Can the government force you to act against your conscience? To say or do something that directly conflicts with your religious beliefs? These are the key questions at the heart of our case for Melissa Klein, award-winning cake artist and owner of SweetCakes by Melissa. Former owner, that is—because the Oregon government decided to penalize her $135,000 and tell her she needed “rehabilitation” for simply running her family business according to her religious beliefs. Now, 7 years later—after being forced to close the shop and enduring violent death threats—she is still searching for justice, still waiting for the courts to finally recognize her constitutional right to stand by her faith as she runs her business.
Thankfully, Melissa’s case has received new hope in the form of support from the highest court in the land. In June of 2019, the Supreme Court sent the case back to Oregon officials with a clear message: Melissa Klein is “entitled to the neutral and respectful consideration of [her] claims in all the circumstances of the [Masterpiece] case.”
In other words, Melissa deserves the same protection from religious discrimination that was afforded to cake artist Jack Phillips of Masterpiece Cakeshop in his recent Supreme Court victory. Furthermore, the Supreme Court pointed out that “government has no role in deciding or even suggesting whether the religious grounds for a conscience-based objection are legitimate or illegitimate.”
After receiving this rebuke from the Supreme Court, the case returned to the Oregon Courts for re-examination. On January 20th this year at the Oregon Court of Appeals in Salem, First Liberty attorneys formally presented our oral argument as the key next step in determining whether Oregon government officials should be in the business of deciding when and where Melissa is free to exercise her religious beliefs.
Our position remains unchanged. “The government should not be in the business of deciding whose faith is or is not acceptable,” said Keisha Russell, Counsel to First Liberty Institute. “Government officials must remain neutral. When government decides whose faith is or is not acceptable, it discriminates against people of faith.”
Artistic expression—like her faith—has always been in Melissa’s DNA. As she puts it: “For me, it was so gratifying to know that I was contributing to the most important day in people’s lives, while at the same time doing what I loved most – creating art as a way of expressing my faith.”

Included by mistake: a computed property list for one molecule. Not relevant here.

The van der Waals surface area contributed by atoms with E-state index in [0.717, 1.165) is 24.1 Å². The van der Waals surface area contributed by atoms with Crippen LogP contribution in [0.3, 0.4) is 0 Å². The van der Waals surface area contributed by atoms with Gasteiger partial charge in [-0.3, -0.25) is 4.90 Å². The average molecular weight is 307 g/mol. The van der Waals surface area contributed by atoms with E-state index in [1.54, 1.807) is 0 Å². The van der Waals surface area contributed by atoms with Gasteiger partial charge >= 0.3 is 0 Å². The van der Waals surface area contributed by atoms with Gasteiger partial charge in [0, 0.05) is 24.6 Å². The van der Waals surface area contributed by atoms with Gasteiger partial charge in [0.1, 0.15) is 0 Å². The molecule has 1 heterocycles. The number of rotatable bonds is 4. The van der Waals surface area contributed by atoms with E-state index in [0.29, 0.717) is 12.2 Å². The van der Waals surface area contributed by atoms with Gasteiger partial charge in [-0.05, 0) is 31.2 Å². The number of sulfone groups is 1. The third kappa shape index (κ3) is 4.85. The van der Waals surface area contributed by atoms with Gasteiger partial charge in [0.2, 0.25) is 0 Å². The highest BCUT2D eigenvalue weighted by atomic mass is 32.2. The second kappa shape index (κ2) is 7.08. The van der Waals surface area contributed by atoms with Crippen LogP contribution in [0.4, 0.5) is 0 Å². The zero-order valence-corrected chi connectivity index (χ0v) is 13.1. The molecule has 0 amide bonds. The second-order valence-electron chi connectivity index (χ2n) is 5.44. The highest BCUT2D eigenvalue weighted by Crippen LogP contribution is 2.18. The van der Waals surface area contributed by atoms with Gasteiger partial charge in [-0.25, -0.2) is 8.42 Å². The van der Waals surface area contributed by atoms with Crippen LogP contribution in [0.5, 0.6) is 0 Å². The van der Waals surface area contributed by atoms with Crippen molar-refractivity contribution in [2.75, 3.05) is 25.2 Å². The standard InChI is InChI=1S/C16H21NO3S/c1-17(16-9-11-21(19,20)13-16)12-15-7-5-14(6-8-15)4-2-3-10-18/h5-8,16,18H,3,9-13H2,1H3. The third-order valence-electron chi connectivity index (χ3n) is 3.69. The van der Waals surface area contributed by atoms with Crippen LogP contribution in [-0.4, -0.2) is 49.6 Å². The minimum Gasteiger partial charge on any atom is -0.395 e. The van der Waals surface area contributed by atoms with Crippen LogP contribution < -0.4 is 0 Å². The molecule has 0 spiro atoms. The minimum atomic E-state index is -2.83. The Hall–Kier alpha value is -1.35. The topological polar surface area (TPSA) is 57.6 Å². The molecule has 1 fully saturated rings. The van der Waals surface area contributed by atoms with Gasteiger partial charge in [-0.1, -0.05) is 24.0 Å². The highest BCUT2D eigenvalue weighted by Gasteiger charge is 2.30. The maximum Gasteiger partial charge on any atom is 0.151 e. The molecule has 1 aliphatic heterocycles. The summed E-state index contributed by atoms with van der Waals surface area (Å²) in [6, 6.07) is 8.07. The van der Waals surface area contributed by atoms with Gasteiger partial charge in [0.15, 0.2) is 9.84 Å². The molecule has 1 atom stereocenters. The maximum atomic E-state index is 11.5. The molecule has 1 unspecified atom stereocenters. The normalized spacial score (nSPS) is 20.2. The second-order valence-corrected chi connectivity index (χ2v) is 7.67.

Running her family bakery was much more than just a business to Melissa Klein. It was her passion, her artistic expression, a second home—and a legacy she and her husband even hoped to pass on to their 5 children. In her own words, it was a “dream come true.” And since the opening of SweetCakes by Melissa in 2007, Melissa had always been happy to serve everyone who entered her shop—she simply couldn’t endorse messages that conflicted with her faith.
When the State of Oregon decided that she was wrong for running her business according to her faith, that dream came to a crashing halt. “Having to shut down the shop was devastating,” said Melissa. “Watching something our family had worked so hard on for years to build just disappear in such a short time—it crushed me. I felt like I’d lost a part of myself.”
After 7 long years of zig-zagging through the court system, Melissa has finally received her recipe for success from the Supreme Court. So, what are the key ingredients that need to fall into place now? And how exactly did a kind-hearted mother of 5 who was simply following her faith in running her business become a target for hate, harassment, and violent death threats?
Find out the details by downloading your own copy of Melissa Klein’s Recipe for Success—complete with an exclusive recipe for Melissa’s famous Zesty Lemon Cupcakes!
For the Kleins, and for thousands of other faith-based small business owners, the implications of this case are immensely important. At stake is whether the government can force anyone in America to choose between their faith and their livelihood, and whether government officials have the legal authority to force Christian-owned businesses to close if the business declines to participate in an event that conflicts with their sincerely held religious beliefs.
The Constitution is quite clear. It requires government officials to abide by a strict standard of religious neutrality and respectful tolerance of the religious beliefs of Americans. As Justice Kennedy explained in the Supreme Court’s 2018 NIFLA decision: “Government must not be allowed to force persons to express a message contrary to their deepest convictions. Freedom of speech secures freedom of thought and belief.”
But as we know, federal courts often have a way of contorting the Constitution to fit their own self-defined parameters. The question in this case is: will the Oregon Court of Appeals have the audacity to openly defy both the Constitution and the Supreme Court of the United States?
As Melissa and her family enter the homestretch of this 7-year journey, they need your support now more than ever to help them finish the fight.
They have remained remarkably strong throughout the process, in a true testament to the character of Melissa and her husband Aaron. As Melissa puts it: “Whenever I ask myself if I would do it all over again, the answer is always yes—yes I would. Standing firm by my beliefs, and living out those beliefs, is that important to me.”
To remain so steadfast in their commitment to their faith amidst such incredible hardship is an inspiring example to us all, whether you share her faith or not.
Please take a moment to write a message of encouragement for Melissa and her family today. We need to let this kind-hearted, hardworking mother of 5 know that her fellow Americans have her back in this fight.